F1 takes wait-and-see approach to Brexit
As Formula 1 has grown from niche interest to global sporting behemoth, the Eurocentric sport has evolved in line with the European Union and the free movement of goods and people that come with membership. Partnerships cross national boundaries, and F1 teams have supply chains and bases dotted across the continent.
In the UK, motorsport employs around 40,000 people and generates £9 billion per year for the economy. But an industry that relies on the free movement of both goods and people – and on the STEM graduates currently underrepresented in the British educational system – will certainly feel the effects of Brexit if no deal is reached before the clock runs out on Article 50.
Movement of goods
The British government is looking to preserve “a deep and special relationship” with the EU, and while the mutual stated priority is the safeguarding of the rights of expats in both the EU and the UK, there remains a lot to be done with regard to the future movement of goods and people.
For F1, the movement of goods and people is a significant headache: car parts, personnel, and promotional equipment all need to be moved on a fortnightly basis to ensure that the TV broadcasting schedules are adhered to.
The best example currently available to the F1 world is that of Swiss team Sauber. Switzerland is a member of the European Free Trade Association, but team manager Jorg Zander devotes a significant proportion of his working day to the filing and processing of customs papers as a non-EU member.
Of the ten teams currently involved in F1, seven are based in the UK. But of those seven, four have no solid reason to remain in the UK should Motorsport Valley lose its allure
Sauber has also previously struggled to attract top-level engineering talent, although the Hinwil outfit’s remote location – far from any established motorsport cluster – is a driving factor there.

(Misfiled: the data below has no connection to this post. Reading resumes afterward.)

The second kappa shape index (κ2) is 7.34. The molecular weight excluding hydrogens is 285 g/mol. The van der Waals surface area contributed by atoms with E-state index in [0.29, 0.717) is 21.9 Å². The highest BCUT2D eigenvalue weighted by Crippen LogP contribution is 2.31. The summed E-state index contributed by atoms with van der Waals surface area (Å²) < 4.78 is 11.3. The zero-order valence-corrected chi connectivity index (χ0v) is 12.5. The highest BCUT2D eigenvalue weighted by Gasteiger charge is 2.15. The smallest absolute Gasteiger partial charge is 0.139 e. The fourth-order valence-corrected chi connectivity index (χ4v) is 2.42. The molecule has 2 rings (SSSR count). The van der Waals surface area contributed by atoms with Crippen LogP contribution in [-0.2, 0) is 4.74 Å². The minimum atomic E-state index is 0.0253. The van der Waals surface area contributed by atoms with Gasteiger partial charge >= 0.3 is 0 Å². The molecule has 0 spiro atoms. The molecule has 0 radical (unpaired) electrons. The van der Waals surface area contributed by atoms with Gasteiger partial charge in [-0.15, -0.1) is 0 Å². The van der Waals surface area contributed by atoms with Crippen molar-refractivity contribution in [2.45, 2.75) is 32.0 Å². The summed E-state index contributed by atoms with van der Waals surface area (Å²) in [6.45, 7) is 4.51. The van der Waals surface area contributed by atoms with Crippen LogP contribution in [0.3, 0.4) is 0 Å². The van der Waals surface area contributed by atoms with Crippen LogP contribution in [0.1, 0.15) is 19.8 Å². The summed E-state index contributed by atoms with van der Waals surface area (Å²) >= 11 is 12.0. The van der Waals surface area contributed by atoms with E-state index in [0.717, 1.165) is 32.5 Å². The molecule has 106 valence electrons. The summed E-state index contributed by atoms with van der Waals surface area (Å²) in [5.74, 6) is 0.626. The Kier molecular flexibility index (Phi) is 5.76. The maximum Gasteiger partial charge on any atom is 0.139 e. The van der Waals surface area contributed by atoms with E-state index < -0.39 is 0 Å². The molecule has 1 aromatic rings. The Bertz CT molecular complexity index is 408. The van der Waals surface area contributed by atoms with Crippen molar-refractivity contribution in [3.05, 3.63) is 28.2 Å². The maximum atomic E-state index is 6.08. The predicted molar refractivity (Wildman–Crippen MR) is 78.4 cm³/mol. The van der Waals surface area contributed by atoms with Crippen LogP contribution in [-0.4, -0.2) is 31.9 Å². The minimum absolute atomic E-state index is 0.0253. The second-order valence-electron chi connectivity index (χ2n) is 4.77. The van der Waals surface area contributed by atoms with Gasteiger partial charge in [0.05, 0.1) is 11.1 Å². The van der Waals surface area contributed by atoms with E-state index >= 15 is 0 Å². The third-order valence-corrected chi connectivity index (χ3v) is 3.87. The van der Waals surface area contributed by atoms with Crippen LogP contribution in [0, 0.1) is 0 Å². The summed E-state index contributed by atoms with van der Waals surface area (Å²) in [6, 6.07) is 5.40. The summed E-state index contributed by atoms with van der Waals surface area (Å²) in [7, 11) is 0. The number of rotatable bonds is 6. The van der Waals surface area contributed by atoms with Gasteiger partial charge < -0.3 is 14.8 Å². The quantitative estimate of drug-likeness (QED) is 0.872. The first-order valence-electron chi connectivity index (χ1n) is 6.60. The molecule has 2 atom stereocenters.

One of Britain’s great strengths in F1 has long been the existence of ‘Motorsport Valley’, a cluster of racing teams and related suppliers all found within a 100-mile radius of Northamptonshire’s Silverstone circuit. The seemingly bottomless pool of engineering talent and racing teams found in the area has allowed racing staff to move between teams and roles without uprooting their families in the process.
That will not change, irrespective of any deal done. What will change, however, is the ease with which teams are able to attract new talent from overseas, something that was already a challenge, according to Pat Symonds, former chief technical officer for Williams F1.
“We do employ a lot of Europeans,” Mr Symonds said last year. “We have particularly in aerodynamics, there seems to be a very strong contingent from France. I hope that we still maintain relative ease of employing Europeans. It’s already very difficult to employ non-Europeans in the UK – in my opinion far too difficult. I hope things don’t get any worse.”
According to Bob Bell, technical director of the Renault F1 team, the auspices aren’t all doom and gloom. “It’s too early to tell what the consequence will be on the future of the supply of engineers in the UK,” he says.